In the standardised trade of futures, participants buy and sell contracts in an attempt to secure marketshare. The phenomenon of contango is a prime example of how the process of price discovery works and how the expectations of market participants influence asset value.
Pricing derivative products, such as futures and options, is dependent on three factors: asset class, quantity and time. In the case of futures, a contract's value is based on a specific quantity of an underlying asset at a forthcoming point in time. This value is largely a function of prevailing market sentiment, created by the ongoing dialogue between buyers and sellers.
Contango is an instance where the price of a commodity futures contract is higher than its estimated spot price on a specific date in the future. The following example for West Texas Intermediate (WTI) crude oil illustrates the mechanics of contango and the associated market impact:
- Futures Price: Current pricing for the front-month December WTI crude oil futures contract is US$66.75 per barrel. The contract will reach expiration on 19th November of the coming calendar month.
- Spot Price: The industry consensus projects the per barrel spot price of WTI crude oil to be US$66.25 as of the 19th November date.
- Relationship: December WTI crude oil is said to be "in contango" as the futures contract expiring 19th November is trading at a premium over the expected spot price for the same date.
Market Impact: As the expiration date approaches, the price of the December futures contract moves downward toward the current spot price for WTI crude oil. This is commonplace in efficient markets and reduces the arbitrage opportunities for traders or producers.
In a contango situation, various parties are willing to pay a premium for the right to purchase a defined quantity of a commodity on a future date. This is a regular practice for several primary reasons:
- Risk Management: While the spot price for a given commodity may be expected to be less on a future date, there are no guarantees that it will be. Accurately predicting future values is far from a science because a wide variety of market fundamentals can drive prices higher rapidly. Securing a desired quantity of a commodity via a futures contract eliminates unexpected systemic risk.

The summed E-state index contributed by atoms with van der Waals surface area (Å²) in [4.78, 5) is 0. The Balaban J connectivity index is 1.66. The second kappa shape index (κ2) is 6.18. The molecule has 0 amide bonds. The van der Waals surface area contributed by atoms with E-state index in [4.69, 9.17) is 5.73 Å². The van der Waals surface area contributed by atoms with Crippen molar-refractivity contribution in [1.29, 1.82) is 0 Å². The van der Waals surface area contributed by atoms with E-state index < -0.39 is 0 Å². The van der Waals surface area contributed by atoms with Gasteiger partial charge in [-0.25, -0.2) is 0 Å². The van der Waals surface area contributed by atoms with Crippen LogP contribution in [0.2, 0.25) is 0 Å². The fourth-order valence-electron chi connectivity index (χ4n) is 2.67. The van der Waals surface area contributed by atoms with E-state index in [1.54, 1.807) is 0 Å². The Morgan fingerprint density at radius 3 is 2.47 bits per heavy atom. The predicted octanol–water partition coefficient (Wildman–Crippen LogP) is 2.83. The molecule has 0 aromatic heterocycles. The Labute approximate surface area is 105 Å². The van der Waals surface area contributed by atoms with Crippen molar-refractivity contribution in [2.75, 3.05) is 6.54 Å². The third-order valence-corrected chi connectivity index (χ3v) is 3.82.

- Convenience: Many producers choose to purchase physically delivered commodities through the futures markets for convenience. Not having to worry about the logistics involved for transporting or storing materials in a timely fashion can be attractive.
- Accounting Purposes: Quantifying operational costs and net income in advance provides several advantages to proprietors. Strategic considerations, securing financing, or disclosing earnings to the public are a few such instances where defining profitability ahead of time is useful.
It is counterintuitive, but the advantages of paying a premium for an asset today often outweigh the benefits of holding out for a better price. Shipping companies, construction magnates and food makers often purchase products in contango situations due to the upside of eliminating business-related uncertainty.
Contango vs Backwardation
Contango occurs when commodity prices are higher on futures markets than they are on related spot markets, and backwardation is the opposite. Backwardation occurs when the price of a commodities futures contract is below its projected spot value at a specified forthcoming point in time.
No matter which scenario is in effect—contango or backwardation—futures pricing may be impacted substantially as the contract expiration date approaches. The following are the tendencies for each:
- Contango: In this situation, futures prices typically fall toward the prevailing spot market price as the contract expiration date approaches. This creates a loss for holders of open long futures positions and a gain for open shorts.
- Backwardation: According to backwardation, an asset's futures price rises toward that of spot as the contract expiration draws near. This occurrence is desirable for holders of open long positions and detrimental to shorts.
Holding an open futures position amid contango or backwardation can be either lucrative or expensive. It is important for active traders to remain aware of pricing discrepancies between the futures and spot markets, especially as contract expiration dates approach.
Arbitrageurs, producers and active traders pay close attention to whether an asset is in contango or subject to backwardation. In fact, large scale commodity producers such as OPEC account for both of these factors when developing output and marketing strategies.
For futures traders, the relationship between derivative pricing and that of the cash market can be a significant factor in risk management. As a contract's expiration date approaches, pricing volatility can increase due to the effects of contango or backwardation. Being prepared for each instance is a key element of securing marketshare through hedging or speculative endeavours.